Siren Craft Brew is one of the country's most innovative breweries. We chat to founder Darron Anley and Head Brewer Kyle Larsen to find out why

It was the number of barrels in the warehouse that seemed surprising. Hundreds of them. And then I remembered where I was: at Siren Craft Brew, one of the most endlessly interesting and experimental breweries in the country. A new taproom and barrel room are up and running, the new brewery is bedding down nicely. Things are running well for the brewery. Very well.

Siren's hits 93 on RateBeer, Old Fashioned (that really does taste of an Old Fashioned) has reached 96 on RateBeer, while Sheltered Spirt, a 14% imperial porter a whopping 98. These are very good beers indeed.

Long-time Head Brewer Ryan Witter-Merithew has moved on and American Kyle Larsen is now a year into the role at the helm. Yet, as I walked away, bottles of brand new Siren beer chinking in my bag, I get the impression that nothing stays still. Ever.

Over the day with Siren, I had the opportunity to chat with founder Darron Anley and Kyle Larsen, to try and discover what makes Siren, well, Siren.

Kyle, the head brewer, I tell Darron, said he has unprecedented freedom. How important is that? “Hugely so, says Darron. “When I started up and before I made the final plunge, I went to San Diego to the Craft Brewers Conference in 2012 and met loads of cool people. It was like walking into an Evangelical church, and I learnt a lot. I got a great bit of advice from Kelly Ryan who used to be at Thornbridge. I talked about the inspiration. One of the things he said was just getting a professional brewer and someone who has experience of playing around and give them complete creative freedom. And I did that for Ryan [Witter-Merithew] straight from day one.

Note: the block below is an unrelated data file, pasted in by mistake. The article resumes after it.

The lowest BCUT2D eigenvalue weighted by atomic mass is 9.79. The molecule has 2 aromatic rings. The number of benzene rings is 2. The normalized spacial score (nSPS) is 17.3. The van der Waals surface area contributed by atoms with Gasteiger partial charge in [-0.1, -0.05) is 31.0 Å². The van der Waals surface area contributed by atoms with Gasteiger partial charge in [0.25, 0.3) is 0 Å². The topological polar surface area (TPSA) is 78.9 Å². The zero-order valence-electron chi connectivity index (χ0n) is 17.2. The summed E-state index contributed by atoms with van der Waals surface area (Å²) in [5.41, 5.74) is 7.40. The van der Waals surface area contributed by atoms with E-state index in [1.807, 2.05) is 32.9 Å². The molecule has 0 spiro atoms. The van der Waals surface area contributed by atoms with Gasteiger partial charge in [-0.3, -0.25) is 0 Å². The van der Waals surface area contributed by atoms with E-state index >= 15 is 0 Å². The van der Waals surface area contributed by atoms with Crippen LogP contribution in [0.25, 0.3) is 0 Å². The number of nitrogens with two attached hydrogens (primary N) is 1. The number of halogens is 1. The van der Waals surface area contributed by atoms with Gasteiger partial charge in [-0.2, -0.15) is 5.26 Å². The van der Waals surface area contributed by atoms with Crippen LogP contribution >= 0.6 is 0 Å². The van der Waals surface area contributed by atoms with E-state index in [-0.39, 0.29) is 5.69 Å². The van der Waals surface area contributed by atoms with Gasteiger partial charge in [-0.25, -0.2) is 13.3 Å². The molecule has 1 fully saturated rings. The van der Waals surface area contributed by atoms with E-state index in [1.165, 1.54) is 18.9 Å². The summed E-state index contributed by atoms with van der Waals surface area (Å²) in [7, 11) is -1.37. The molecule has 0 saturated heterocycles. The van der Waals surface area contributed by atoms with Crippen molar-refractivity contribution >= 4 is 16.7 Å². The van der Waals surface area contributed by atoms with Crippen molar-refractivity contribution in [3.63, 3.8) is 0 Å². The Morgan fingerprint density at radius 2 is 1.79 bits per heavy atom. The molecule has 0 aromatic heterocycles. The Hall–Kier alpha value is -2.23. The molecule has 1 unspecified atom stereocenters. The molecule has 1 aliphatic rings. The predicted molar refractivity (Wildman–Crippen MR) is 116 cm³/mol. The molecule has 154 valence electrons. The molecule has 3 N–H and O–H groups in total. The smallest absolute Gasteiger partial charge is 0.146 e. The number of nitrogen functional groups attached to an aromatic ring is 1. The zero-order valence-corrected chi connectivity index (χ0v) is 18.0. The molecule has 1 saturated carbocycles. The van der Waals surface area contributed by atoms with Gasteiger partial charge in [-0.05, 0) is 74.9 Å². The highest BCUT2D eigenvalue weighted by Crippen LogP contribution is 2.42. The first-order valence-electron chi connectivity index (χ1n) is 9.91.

Never did he look at thecost of anything and it will be the same for Kyle. For example, we’ve a Turkish coffee imperial stout coming out and there’s £2,500 worth of figs in it! I’d rather take the view we make the beer we want to make than pull back and appease the accountant.”

Along with the number of different beers Siren makes, was this freedom exciting or daunting for Kyle? “Both!” Kyle says. “It was something I was looking for. I wanted more creative freedom and I wanted to push my limits. Anyone who wants to get better at what they do they want to push their limits. I had a lot of creative freedom at Double Mountain [in Oregon] as Head Brewer, but it’s nothing to what I have here. I can do anything here, which it turns out is very daunting!”

Darron started Siren in 2011 after selling his IT company and becoming very interested in what BrewDog and Thornbridge were starting to achieve, as well as, of course, what was going on in the States.

“When I started, one of the things that was really important was to have a solid core range that piqued people’s interest at varying different levels at where they are on the journey through beer.”

And it’s quite some core range: , an oatmeal pale ale, Soundwave, a West Coast IPA alongside Broken Dream – of which Darron says “even now as a core beer it is different: a 6.5% stout with coffee, oats and lactose”.

“We then want to layer on that stuff that really excites us and pushes us,” Darron adds. In particular there’s a lot of talk about a Coffee Series of four different beers including an imperial stout with more figs than my car costs, to a sour coffee beer. Talking to Kyle, it’s the 240 plus barrels that he has his eye on. “Here’s one of my favourite things about Siren: we made a full batch of beer, 5,500 litres of beer, all to experiment with. They’re letting me put them in barrels with no end in sight just to see how we make the mixed culture programme work for Siren.”